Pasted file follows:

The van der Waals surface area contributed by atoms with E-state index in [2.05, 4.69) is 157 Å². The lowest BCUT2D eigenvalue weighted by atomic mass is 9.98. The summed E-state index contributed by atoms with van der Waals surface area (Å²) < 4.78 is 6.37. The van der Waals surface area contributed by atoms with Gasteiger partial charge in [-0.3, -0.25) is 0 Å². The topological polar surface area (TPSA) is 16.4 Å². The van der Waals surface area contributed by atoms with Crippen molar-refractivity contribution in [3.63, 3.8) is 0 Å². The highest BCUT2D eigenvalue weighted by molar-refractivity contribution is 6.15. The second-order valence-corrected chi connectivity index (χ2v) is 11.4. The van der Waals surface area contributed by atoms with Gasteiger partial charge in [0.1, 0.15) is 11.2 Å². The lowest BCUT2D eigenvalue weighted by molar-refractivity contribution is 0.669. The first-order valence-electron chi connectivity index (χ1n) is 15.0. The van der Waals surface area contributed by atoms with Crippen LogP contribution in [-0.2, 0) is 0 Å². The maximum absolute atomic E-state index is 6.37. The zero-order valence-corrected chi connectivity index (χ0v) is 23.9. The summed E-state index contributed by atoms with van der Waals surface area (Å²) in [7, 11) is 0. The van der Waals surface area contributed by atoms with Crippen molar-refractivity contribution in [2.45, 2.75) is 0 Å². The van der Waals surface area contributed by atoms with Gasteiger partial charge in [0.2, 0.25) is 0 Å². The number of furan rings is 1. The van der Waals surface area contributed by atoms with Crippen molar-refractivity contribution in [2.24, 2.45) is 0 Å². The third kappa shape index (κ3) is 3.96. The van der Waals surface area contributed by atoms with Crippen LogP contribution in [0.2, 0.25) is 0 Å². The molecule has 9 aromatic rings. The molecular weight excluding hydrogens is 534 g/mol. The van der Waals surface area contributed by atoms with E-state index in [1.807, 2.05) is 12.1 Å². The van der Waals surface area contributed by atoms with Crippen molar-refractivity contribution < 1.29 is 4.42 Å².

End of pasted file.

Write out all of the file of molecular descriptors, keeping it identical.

The van der Waals surface area contributed by atoms with E-state index in [2.05, 4.69) is 157 Å². The lowest BCUT2D eigenvalue weighted by atomic mass is 9.98. The summed E-state index contributed by atoms with van der Waals surface area (Å²) < 4.78 is 6.37. The van der Waals surface area contributed by atoms with Gasteiger partial charge in [-0.3, -0.25) is 0 Å². The topological polar surface area (TPSA) is 16.4 Å². The van der Waals surface area contributed by atoms with Crippen molar-refractivity contribution in [3.63, 3.8) is 0 Å². The highest BCUT2D eigenvalue weighted by molar-refractivity contribution is 6.15. The second-order valence-corrected chi connectivity index (χ2v) is 11.4. The van der Waals surface area contributed by atoms with Gasteiger partial charge in [0.1, 0.15) is 11.2 Å². The lowest BCUT2D eigenvalue weighted by molar-refractivity contribution is 0.669. The first-order valence-electron chi connectivity index (χ1n) is 15.0. The van der Waals surface area contributed by atoms with Crippen LogP contribution in [-0.2, 0) is 0 Å². The maximum absolute atomic E-state index is 6.37. The zero-order valence-corrected chi connectivity index (χ0v) is 23.9. The summed E-state index contributed by atoms with van der Waals surface area (Å²) in [7, 11) is 0. The van der Waals surface area contributed by atoms with Crippen molar-refractivity contribution in [2.45, 2.75) is 0 Å². The van der Waals surface area contributed by atoms with Gasteiger partial charge in [0.2, 0.25) is 0 Å². The number of furan rings is 1. The van der Waals surface area contributed by atoms with Crippen molar-refractivity contribution in [2.24, 2.45) is 0 Å². The third kappa shape index (κ3) is 3.96. The van der Waals surface area contributed by atoms with Crippen LogP contribution in [0.2, 0.25) is 0 Å². The molecule has 9 aromatic rings. The molecular weight excluding hydrogens is 534 g/mol. The van der Waals surface area contributed by atoms with E-state index in [1.807, 2.05) is 12.1 Å². The van der Waals surface area contributed by atoms with Crippen molar-refractivity contribution < 1.29 is 4.42 Å².